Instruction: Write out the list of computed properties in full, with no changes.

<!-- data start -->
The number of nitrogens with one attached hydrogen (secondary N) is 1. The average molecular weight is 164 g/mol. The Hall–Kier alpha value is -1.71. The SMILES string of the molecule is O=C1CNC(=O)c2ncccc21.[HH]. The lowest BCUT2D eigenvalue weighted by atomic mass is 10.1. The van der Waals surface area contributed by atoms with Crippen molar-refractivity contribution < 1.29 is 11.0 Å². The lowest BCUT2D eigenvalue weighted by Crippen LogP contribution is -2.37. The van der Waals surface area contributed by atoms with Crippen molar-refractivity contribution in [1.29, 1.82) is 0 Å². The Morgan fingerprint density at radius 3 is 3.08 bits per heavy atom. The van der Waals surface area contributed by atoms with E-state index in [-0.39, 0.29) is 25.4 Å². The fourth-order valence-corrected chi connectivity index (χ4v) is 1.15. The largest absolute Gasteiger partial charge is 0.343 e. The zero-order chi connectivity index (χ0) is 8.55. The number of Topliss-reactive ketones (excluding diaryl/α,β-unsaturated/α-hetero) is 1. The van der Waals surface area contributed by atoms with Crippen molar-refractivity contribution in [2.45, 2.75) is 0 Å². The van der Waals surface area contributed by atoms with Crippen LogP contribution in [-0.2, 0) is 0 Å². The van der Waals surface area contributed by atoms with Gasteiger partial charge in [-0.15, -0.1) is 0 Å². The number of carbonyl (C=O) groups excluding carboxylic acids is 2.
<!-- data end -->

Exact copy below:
The number of nitrogens with one attached hydrogen (secondary N) is 1. The average molecular weight is 164 g/mol. The Hall–Kier alpha value is -1.71. The SMILES string of the molecule is O=C1CNC(=O)c2ncccc21.[HH]. The lowest BCUT2D eigenvalue weighted by atomic mass is 10.1. The van der Waals surface area contributed by atoms with Crippen molar-refractivity contribution < 1.29 is 11.0 Å². The lowest BCUT2D eigenvalue weighted by Crippen LogP contribution is -2.37. The van der Waals surface area contributed by atoms with Crippen molar-refractivity contribution in [1.29, 1.82) is 0 Å². The Morgan fingerprint density at radius 3 is 3.08 bits per heavy atom. The van der Waals surface area contributed by atoms with E-state index in [-0.39, 0.29) is 25.4 Å². The fourth-order valence-corrected chi connectivity index (χ4v) is 1.15. The largest absolute Gasteiger partial charge is 0.343 e. The zero-order chi connectivity index (χ0) is 8.55. The number of Topliss-reactive ketones (excluding diaryl/α,β-unsaturated/α-hetero) is 1. The van der Waals surface area contributed by atoms with Crippen molar-refractivity contribution in [2.45, 2.75) is 0 Å². The van der Waals surface area contributed by atoms with Crippen LogP contribution in [-0.2, 0) is 0 Å². The van der Waals surface area contributed by atoms with Gasteiger partial charge in [-0.15, -0.1) is 0 Å². The number of carbonyl (C=O) groups excluding carboxylic acids is 2.